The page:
libya

In Next Debate, Let's Get a Question on Drones

During the last two presidential debates, the foreign policy discussion—what little there has been—has largely centered around the murder of four members of the US embassy staff in Benghazi. But while these four deaths were certainly grievous, the killing of hundreds of civilians in Pakistan from US drone strikes has so far been ignored—and that's outrageous.

But we may be able to change that. Next Monday, October 22, President Obama and Mitt Romney will face off in the final debate before election day—and the entire debate will be dedicated to foreign policy issues. Drones deserve a place in the discussion.

Tell moderator Bob Schieffer to ask a question on drones during Monday's presidential debate on foreign policy.

In the last four years, the use of unmanned drones to engage in so-called “targeted killing” has escalated dramatically. In Pakistan alone, US drone strikes have increased five fold during the Obama administration. Drone campaigns have also expanded in other countries, such as Yemen and Somalia, and recent reports suggest that the administration is considering further expanding the CIA drone fleet and using drones to hunt down the terrorists involved in last month's Benghazi attack.

Yet, the Obama administration has failed to engage substantively on the morality, efficacy, and accuracy of US drone strikes.

Are you and your business ready to return to Libya?

So asketh the website of a British venture, Trango Special Projects, according to a New York Times article published this past weekend. The piece provides a snapshot of the avaricious intentions of the West for the newly-liberated Libya. The anticipation of profits and priority access for the Transitional National Council's NATO backers is described in a surprisingly frank fashion, especially for an article that was accessible from the website's front page:

Western security, construction and infrastructure companies that see profit-making opportunities receding in Iraq and Afghanistan have turned their sights on Libya, now free of four decades of dictatorship. Entrepreneurs are abuzz about the business potential of a country with huge needs and the oil to pay for them, plus the competitive advantage of Libyan gratitude toward the United States and its NATO partners.

The article is replete with gems from rapacious businessmen and other profiteers so mesmerized by the sparkle of opportunity in Libya that they speak without hesitation about the wonders before them. “There is a gold rush of sorts taking place right now,” said to David Hamod, the president and chief executive officer of the National U.S.-Arab Chamber of Commerce, describing the scramble by European, Asian, and US companies to stake their claims in the new Libya.

When NATO Leaves, Don't Forget Libya

Now that the UN Security Council has cancelled its authorization for the NATO mission in Libya, October 31 is expected to mark the end of the West's (overt) military involvement in the country. With this end, so too will likely follow the end of media and public interest. Without a zany dictator to hunt down and kill, the story that will begin to unfold will lack the Hollywood-esque adventure and intrigue that the former story enjoyed. It will also be a story that the mainstream media won't want America to know. But this story will be just as important—if not more important—for Americans to understand than the story that came before, especially with the Occupy Wall Street movement in the background, facilitating a general awakening to the influence of corporations on US policy. If the mainstream media gets its way, however, most Americans will continue to sleep comfortably in their beds at night, consoled by the belief that the United States did its part in freeing a people from oppression and tyranny.

Unfortunately, the only “people” for whom NATO and the United States intended to make Libya free were fellows like ConocoPhillips, Coca-Cola, Total, Occidental, Caterpillar and Halliburton. And now that Qaddafi is gone, they must be celebrating in the streets—or, rather, the Street. Occupiers: beware.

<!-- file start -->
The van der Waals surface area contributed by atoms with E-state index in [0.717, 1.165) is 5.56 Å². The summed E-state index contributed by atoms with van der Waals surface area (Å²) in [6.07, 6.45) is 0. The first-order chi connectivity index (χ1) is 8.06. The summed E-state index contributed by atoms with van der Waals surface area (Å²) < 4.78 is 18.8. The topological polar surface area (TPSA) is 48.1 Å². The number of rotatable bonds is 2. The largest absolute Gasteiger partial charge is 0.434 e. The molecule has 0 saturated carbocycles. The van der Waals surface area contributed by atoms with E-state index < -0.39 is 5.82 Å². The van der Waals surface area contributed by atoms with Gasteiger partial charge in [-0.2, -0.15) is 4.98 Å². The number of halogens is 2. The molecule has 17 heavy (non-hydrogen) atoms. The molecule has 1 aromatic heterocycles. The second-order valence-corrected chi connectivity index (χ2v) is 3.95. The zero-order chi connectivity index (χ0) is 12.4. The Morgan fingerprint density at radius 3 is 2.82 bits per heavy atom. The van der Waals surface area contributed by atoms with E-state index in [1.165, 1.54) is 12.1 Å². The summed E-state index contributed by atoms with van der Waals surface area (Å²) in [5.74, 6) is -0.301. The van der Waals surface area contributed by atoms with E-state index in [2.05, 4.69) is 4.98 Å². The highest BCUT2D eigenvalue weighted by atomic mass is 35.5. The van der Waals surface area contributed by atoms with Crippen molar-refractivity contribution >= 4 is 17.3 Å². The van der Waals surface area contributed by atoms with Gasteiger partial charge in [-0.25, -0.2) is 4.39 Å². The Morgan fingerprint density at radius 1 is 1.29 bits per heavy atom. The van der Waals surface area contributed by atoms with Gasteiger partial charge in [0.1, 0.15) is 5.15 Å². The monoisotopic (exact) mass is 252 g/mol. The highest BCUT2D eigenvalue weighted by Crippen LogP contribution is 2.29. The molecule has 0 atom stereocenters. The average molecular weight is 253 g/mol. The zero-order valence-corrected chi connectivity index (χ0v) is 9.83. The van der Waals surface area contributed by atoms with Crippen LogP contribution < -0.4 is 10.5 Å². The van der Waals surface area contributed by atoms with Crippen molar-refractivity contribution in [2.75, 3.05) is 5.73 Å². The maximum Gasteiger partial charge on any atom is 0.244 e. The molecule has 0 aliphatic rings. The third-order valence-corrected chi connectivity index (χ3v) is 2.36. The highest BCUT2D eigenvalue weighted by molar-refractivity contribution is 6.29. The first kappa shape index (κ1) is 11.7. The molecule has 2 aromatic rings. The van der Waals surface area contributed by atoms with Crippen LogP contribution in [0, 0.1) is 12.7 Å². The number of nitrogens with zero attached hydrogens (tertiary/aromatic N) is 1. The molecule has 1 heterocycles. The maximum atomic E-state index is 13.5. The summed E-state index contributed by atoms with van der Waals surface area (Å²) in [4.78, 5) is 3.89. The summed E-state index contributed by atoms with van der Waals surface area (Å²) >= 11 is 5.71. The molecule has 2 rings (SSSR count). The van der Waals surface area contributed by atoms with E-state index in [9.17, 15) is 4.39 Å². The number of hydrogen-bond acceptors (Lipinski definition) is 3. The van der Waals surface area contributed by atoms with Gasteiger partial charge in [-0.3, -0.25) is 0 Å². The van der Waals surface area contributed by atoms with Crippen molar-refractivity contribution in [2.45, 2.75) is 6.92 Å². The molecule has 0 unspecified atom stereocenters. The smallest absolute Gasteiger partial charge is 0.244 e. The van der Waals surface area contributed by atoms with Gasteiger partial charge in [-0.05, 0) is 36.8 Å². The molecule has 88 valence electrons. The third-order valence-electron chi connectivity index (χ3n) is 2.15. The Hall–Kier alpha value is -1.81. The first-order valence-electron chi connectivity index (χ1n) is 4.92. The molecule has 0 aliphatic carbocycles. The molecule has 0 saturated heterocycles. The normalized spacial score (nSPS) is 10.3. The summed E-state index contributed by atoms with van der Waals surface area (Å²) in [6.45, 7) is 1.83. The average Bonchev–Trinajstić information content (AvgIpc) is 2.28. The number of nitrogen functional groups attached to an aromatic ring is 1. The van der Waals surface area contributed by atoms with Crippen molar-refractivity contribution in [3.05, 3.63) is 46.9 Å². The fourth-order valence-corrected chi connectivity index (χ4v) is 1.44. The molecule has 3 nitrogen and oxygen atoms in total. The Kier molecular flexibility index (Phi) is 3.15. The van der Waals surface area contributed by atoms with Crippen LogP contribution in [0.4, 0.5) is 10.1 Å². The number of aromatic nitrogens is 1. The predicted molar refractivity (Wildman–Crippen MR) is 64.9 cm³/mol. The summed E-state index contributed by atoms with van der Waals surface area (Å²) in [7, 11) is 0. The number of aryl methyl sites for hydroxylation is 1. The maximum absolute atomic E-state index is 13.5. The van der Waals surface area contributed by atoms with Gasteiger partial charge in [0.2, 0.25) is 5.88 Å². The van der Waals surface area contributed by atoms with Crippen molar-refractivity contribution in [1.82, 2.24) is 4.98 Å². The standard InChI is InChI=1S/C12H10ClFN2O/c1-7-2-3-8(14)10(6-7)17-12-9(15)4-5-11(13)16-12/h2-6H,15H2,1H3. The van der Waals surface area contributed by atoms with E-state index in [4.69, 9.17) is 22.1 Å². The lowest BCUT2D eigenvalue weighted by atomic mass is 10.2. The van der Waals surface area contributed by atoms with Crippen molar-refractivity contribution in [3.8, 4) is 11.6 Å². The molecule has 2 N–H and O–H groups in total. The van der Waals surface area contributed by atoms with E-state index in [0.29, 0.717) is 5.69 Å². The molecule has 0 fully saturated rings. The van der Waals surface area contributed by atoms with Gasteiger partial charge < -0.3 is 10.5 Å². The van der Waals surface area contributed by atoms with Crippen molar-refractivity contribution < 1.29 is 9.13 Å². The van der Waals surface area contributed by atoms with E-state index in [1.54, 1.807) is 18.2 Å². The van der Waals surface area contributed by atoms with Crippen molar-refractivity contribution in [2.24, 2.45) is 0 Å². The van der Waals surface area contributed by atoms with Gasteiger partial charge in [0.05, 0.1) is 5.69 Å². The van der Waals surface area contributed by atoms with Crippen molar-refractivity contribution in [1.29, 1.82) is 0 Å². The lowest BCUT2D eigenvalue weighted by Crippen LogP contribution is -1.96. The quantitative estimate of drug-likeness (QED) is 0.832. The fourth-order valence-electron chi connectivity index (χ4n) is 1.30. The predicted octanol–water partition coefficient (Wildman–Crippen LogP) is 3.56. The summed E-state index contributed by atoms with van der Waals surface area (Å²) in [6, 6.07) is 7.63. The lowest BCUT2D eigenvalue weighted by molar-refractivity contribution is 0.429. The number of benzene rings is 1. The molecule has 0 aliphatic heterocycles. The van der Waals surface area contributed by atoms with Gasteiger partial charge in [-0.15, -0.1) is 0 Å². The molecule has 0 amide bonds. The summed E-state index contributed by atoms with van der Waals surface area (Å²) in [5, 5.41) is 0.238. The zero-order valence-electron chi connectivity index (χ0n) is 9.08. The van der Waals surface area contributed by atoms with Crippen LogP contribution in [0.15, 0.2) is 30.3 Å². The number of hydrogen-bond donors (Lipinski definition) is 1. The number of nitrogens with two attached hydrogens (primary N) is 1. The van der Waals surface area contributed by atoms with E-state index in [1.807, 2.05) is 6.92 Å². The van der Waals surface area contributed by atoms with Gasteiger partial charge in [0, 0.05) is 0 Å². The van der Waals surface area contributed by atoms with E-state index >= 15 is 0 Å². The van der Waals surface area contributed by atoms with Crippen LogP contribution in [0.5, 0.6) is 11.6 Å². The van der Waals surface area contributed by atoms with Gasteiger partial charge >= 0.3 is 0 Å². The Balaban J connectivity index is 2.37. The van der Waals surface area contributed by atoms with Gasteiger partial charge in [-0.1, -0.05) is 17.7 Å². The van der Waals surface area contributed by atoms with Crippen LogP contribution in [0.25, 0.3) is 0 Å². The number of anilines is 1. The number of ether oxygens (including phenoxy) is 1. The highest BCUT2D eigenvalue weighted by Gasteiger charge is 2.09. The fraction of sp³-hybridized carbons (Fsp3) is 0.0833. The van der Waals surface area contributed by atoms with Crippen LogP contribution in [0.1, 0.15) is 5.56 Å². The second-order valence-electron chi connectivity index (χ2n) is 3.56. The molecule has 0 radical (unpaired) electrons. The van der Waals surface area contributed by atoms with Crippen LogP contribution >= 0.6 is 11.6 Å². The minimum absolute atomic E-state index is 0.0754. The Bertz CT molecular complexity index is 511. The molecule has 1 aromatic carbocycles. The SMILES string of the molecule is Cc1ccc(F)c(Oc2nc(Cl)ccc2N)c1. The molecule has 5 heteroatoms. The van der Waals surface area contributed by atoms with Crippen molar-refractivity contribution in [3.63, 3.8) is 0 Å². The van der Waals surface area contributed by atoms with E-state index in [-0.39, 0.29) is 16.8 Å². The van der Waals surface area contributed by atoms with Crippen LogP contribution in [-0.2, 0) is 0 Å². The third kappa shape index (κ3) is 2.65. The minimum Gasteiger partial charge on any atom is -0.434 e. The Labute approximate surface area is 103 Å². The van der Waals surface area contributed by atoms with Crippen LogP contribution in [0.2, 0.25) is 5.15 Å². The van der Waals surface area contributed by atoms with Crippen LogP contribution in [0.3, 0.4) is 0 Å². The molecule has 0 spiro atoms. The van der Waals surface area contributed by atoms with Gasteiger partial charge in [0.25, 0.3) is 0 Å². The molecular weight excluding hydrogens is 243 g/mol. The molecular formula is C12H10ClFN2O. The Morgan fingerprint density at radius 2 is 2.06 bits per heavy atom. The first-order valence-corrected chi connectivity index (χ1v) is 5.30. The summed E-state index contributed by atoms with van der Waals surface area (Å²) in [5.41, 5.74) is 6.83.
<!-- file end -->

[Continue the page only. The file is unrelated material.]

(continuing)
Some claim that the US had no economic interest in intervening in Libya since, after he abandoned his nuclear ambitions and after the US removed sanctions on his country, Qaddafi was “our man.”

The evidence, however, doesn't seem to support such a strong claim. While some US companies were able to break into the Libyan economy, some were thwarted, and it seems that everyone, to some extent, was disappointed.

NATO Mission In Libya: (Possibly) Hijacked Yet Again?

On Saturday, NATO Secretary General Fogh Rassmussen made a preliminary announcement that operations in Libya were going to end October 31. Confirmation of the departure date was supposed to occur at a meeting of the alliance today. However, that meeting has been delayed until Friday because Mustafa Abdel Jalil, leader of Libya's transitional government, has asked NATO forces to stay until the end of the year. The reason? To help keep pro-Qaddafi forces from causing trouble for the fledgling government.

And why not, right? The original UN mission has already been hijacked once. NATO was approved to provide a no-fly zone in order to protect civilians, an authorization which itself was founded on rather thin evidence that Qaddafi intended to massacre the inhabitants of Benghazi. The mission which NATO wound up pursuing, including offensive strikes on pro-Qaddafi forces, can pretty much be summed up as regime change. And now, if it does stay in Libya until the end of the year, NATO's mission will be distorted for a second time to protecting the transitional government.

House likely to vote on anti-Libya war Friday, while Senate delays pro-Libya war bill

While national attention is on the war in Afghanistan after the President's announcement last night to only withdraw 33,000 U.S. troops by the end of next summer, Congress is gearing up again to debate another U.S.-led war--in Libya.

While there is resounding, and ever growing, opposition to the war in Libya in the House, the loudest voices from the Senate have, for the most part, been supportive of the war, though even that could be changing soon.

The House is expected to vote on a bill tomorrow that would cut off funds for U.S. participation in "military hostilities" in Libya.

Rep. Howard McKeon, chairman of the House Armed Services Committee, explained that the measure, which is still being drafted, would ban funding for U.S. participation in combat missions such as drone attacks in the NATO-led air war.

"It would not have funding for hostilities. The drones couldn't be used for bombing," McKeon said.

Meanwhile, Senator John Kerry and Senator John McCain continue to try to gain support for their resolution which would authorize U.S. military operations in Libya--while prohibiting ground troops--for one year. Their resolution continues to be delayed, and now it seems likely there won't be a floor debate for weeks.